Washington, D.C December 22, 1941

On this date in 1941 the Japanese public glimpsed their first photos in the news­paper Asahi Shimbun of their country’s devas­tating attack on the U.S. Pacific Fleet at Pearl Harbor, Hawaii, the worst mili­tary catas­trophe in Amer­i­can history. On the same date, Presi­dent Frank­lin D. Roose­velt, British Prime Minis­ter Win­ston Chur­chill, and their respec­tive chiefs of staff assembled in Wash­ing­ton, D.C., for their first stra­tegic confer­ence as com­ba­tants-in-arms. The First Wash­ing­ton Con­fer­ence, code­named Arcadia, was the second face-to-face meeting (there would be nine in all) between the two English-speaking leaders, the first having been a four-day meeting the previ­ous August off the coast of New­found­land, Canada. August’s Placen­tia Bay Con­ference, or Atlan­tic Con­fer­ence as it was also known, produced a semi­nal agree­ment on war aims between a still-neutral America and Great Britain, which had been at war with Nazi Germany since September 1939.

Secretly leaving England on December 12, 1941, aboard the new British battle­ship HMS Duke of York, Chur­chill arrived as guest of the White House ten days later. Chur­chill’s absence in England had been noticed by an astute Washington-based news­paper corre­spon­dent, who hinted to readers back home in Toledo, Ohio, on Decem­ber 20 that a meeting of world leaders was in the works. (True.) Never­the­less, Churchill’s up­coming visit was kept mostly a secret until he and his entourage arrived off the Virginia coast on December 22.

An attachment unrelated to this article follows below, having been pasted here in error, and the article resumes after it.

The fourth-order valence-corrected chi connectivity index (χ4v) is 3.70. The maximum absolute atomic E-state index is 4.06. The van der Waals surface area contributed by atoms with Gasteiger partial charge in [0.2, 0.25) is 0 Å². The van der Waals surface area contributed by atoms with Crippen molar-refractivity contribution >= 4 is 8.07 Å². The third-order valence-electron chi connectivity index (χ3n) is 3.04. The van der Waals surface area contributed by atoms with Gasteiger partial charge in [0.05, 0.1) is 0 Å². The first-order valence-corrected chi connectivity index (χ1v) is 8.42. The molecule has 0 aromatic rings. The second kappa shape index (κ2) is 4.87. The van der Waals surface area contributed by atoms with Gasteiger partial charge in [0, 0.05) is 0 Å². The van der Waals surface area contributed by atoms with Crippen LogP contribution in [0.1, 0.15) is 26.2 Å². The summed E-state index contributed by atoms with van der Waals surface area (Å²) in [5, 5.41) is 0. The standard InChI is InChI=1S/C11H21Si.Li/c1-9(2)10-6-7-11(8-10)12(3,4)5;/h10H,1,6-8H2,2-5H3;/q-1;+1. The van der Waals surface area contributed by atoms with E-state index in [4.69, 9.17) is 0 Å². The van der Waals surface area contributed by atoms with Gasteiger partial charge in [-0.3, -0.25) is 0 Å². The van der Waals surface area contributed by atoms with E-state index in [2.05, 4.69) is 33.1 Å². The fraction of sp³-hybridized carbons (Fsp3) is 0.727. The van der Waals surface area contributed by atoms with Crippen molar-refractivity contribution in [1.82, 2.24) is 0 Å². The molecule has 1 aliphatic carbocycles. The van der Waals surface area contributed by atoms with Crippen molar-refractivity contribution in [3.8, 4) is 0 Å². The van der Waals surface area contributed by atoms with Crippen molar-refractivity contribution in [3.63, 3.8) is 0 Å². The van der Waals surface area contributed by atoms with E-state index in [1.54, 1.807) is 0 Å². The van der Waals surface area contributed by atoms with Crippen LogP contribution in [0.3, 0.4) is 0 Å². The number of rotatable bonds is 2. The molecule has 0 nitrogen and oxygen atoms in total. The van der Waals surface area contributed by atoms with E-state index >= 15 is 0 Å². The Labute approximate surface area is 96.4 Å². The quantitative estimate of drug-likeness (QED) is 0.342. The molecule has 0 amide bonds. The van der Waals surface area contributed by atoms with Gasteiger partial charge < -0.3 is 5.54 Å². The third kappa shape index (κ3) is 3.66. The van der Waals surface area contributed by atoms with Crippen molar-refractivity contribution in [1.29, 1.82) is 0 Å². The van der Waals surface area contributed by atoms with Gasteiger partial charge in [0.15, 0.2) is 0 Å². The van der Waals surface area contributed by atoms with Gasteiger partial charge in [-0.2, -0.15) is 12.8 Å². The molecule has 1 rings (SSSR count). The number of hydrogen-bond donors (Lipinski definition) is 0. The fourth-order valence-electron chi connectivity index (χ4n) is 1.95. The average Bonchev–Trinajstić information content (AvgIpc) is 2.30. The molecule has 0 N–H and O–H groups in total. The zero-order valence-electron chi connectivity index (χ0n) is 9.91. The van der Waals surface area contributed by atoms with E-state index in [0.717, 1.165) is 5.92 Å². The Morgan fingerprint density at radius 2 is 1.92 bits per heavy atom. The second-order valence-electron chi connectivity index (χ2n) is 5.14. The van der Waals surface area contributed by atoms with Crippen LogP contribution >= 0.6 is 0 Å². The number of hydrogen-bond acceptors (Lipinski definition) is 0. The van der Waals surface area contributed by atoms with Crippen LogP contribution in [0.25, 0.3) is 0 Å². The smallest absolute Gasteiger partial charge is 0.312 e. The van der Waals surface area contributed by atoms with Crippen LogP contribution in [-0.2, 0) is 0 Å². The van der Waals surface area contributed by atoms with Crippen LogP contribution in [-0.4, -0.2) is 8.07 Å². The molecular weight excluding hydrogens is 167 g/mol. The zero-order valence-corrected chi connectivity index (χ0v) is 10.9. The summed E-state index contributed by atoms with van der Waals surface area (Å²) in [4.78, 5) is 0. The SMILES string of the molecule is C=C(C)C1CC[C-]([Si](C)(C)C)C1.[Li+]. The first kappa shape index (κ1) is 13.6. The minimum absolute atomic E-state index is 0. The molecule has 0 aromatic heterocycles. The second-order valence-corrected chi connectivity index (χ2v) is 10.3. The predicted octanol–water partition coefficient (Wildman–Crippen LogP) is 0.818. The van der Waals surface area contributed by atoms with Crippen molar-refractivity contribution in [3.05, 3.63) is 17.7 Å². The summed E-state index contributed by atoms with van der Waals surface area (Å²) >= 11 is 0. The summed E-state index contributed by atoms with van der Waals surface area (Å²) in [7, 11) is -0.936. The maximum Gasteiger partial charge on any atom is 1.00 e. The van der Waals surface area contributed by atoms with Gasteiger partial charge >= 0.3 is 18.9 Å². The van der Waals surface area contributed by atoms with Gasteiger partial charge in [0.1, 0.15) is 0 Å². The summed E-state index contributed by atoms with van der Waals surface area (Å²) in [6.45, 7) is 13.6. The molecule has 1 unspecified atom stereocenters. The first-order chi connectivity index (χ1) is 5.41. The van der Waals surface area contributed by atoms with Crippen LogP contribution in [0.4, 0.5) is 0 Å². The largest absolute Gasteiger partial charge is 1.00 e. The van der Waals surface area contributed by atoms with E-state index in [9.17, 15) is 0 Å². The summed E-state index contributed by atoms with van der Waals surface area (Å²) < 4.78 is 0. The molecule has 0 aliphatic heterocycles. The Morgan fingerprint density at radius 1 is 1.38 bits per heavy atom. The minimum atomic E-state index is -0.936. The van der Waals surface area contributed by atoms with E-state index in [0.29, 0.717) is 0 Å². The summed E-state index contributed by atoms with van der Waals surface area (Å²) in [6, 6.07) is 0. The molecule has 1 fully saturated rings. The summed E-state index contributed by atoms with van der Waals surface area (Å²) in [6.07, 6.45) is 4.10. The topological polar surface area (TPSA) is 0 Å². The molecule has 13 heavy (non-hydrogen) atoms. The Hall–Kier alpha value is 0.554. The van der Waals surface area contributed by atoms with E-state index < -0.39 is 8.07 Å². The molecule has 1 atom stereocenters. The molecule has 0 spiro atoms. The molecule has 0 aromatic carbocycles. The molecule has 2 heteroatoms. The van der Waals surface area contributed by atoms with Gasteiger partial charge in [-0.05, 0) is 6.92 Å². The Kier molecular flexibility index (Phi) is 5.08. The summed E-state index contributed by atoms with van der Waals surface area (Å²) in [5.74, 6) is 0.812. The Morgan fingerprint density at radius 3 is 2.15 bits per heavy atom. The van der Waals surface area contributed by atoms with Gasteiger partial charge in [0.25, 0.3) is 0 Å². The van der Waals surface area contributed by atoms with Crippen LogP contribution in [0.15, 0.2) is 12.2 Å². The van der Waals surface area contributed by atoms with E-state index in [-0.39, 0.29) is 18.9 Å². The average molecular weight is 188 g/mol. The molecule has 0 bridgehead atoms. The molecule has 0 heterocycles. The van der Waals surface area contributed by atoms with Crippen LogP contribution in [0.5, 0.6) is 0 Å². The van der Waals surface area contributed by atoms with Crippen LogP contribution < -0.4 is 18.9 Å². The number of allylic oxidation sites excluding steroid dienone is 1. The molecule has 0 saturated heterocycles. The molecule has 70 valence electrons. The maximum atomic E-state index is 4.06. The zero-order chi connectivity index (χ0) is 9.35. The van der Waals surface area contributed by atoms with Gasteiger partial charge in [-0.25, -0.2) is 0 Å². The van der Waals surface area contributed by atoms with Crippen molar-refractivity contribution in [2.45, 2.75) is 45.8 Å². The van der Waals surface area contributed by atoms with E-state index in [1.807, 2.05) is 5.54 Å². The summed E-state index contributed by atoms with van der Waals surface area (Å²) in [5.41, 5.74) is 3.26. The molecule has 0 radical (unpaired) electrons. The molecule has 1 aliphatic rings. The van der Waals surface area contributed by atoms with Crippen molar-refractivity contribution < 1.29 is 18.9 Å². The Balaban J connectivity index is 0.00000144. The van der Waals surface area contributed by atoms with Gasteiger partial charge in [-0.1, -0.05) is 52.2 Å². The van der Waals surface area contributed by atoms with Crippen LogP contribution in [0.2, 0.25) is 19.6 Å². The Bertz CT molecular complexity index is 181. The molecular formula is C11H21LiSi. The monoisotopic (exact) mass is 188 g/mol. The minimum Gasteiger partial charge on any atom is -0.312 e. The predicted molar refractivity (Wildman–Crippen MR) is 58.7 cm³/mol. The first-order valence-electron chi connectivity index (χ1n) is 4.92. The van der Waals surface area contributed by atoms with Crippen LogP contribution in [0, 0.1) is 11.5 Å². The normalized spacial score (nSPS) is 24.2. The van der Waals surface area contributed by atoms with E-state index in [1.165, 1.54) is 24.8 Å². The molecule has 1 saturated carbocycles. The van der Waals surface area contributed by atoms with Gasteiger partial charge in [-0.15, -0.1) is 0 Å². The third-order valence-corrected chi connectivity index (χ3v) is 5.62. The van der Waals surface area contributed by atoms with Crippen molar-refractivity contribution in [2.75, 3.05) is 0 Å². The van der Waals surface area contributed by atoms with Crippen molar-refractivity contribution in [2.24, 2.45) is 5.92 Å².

Churchill’s American host had at first resisted the British prime minister’s cable requesting a bilateral meeting at “the highest execu­tive level.” Because the British cable arrived only a day after both the U.S. and Great Britain had declared war on Axis powers Japan, Germany, and Italy, Roose­velt worried that he and his staff needed more time to come up to speed on the rapidly unfolding global events; how­ever, the presi­dent abruptly changed his mind after learning the Japa­nese had sunk the battle­ship HMS Prince of Wales and the battle cruiser HMS Repulse off the east coast of British Malaya.

A prime objective of Churchill during his stay in the U.S. capital was to have the Roose­velt admin­is­tration commit itself to a “Europe first” strategy; namely, a recog­ni­tion by poten­tially the most power­ful nation on earth that to win the war against the Axis powers meant defeating Nazi Germany first and fore­most—even though it was Japan’s perfidy alone at Pearl Harbor that impelled the U.S. to take up arms. Out of three weeks of strate­gizing came the agree­ment to com­bine Allied mili­tary resources under one com­mand in the Euro­pean Theater of Opera­tions (ETO). (Other theaters of opera­tions would follow this model.) Six months later, on June 8, 1942, the U.S. Depart­ment of War offi­cially estab­lished ETOUSA, placing U.S. Gen. Dwight D. Eisen­hower at its head, with responsibility for planning the eventual reconquest of Europe.